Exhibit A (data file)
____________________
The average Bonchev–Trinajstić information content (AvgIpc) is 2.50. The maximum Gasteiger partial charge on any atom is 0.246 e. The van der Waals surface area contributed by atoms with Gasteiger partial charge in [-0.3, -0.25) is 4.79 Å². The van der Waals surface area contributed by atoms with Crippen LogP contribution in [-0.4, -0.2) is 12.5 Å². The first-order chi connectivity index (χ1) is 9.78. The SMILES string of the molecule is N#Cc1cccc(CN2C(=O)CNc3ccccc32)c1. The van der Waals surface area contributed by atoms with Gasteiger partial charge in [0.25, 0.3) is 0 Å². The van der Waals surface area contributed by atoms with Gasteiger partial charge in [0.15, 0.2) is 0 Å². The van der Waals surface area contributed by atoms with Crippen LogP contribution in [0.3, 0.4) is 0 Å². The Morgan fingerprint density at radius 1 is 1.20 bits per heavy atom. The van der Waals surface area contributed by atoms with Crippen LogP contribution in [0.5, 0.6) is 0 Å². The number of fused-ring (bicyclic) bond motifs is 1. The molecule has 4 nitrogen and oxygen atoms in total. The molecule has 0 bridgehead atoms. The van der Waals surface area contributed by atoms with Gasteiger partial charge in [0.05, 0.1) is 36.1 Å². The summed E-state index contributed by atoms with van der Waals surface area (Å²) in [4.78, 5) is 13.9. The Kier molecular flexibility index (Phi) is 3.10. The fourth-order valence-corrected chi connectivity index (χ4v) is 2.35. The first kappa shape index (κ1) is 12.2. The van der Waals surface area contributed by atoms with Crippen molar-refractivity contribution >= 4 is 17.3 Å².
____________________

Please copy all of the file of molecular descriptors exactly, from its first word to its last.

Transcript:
The average Bonchev–Trinajstić information content (AvgIpc) is 2.50. The maximum Gasteiger partial charge on any atom is 0.246 e. The van der Waals surface area contributed by atoms with Gasteiger partial charge in [-0.3, -0.25) is 4.79 Å². The van der Waals surface area contributed by atoms with Crippen LogP contribution in [-0.4, -0.2) is 12.5 Å². The first-order chi connectivity index (χ1) is 9.78. The SMILES string of the molecule is N#Cc1cccc(CN2C(=O)CNc3ccccc32)c1. The van der Waals surface area contributed by atoms with Gasteiger partial charge in [0.25, 0.3) is 0 Å². The van der Waals surface area contributed by atoms with Gasteiger partial charge in [0.15, 0.2) is 0 Å². The van der Waals surface area contributed by atoms with Crippen LogP contribution in [0.3, 0.4) is 0 Å². The Morgan fingerprint density at radius 1 is 1.20 bits per heavy atom. The van der Waals surface area contributed by atoms with Crippen LogP contribution in [0.5, 0.6) is 0 Å². The number of fused-ring (bicyclic) bond motifs is 1. The molecule has 4 nitrogen and oxygen atoms in total. The molecule has 0 bridgehead atoms. The van der Waals surface area contributed by atoms with Gasteiger partial charge in [0.05, 0.1) is 36.1 Å². The summed E-state index contributed by atoms with van der Waals surface area (Å²) in [4.78, 5) is 13.9. The Kier molecular flexibility index (Phi) is 3.10. The fourth-order valence-corrected chi connectivity index (χ4v) is 2.35. The first kappa shape index (κ1) is 12.2. The van der Waals surface area contributed by atoms with Crippen molar-refractivity contribution >= 4 is 17.3 Å².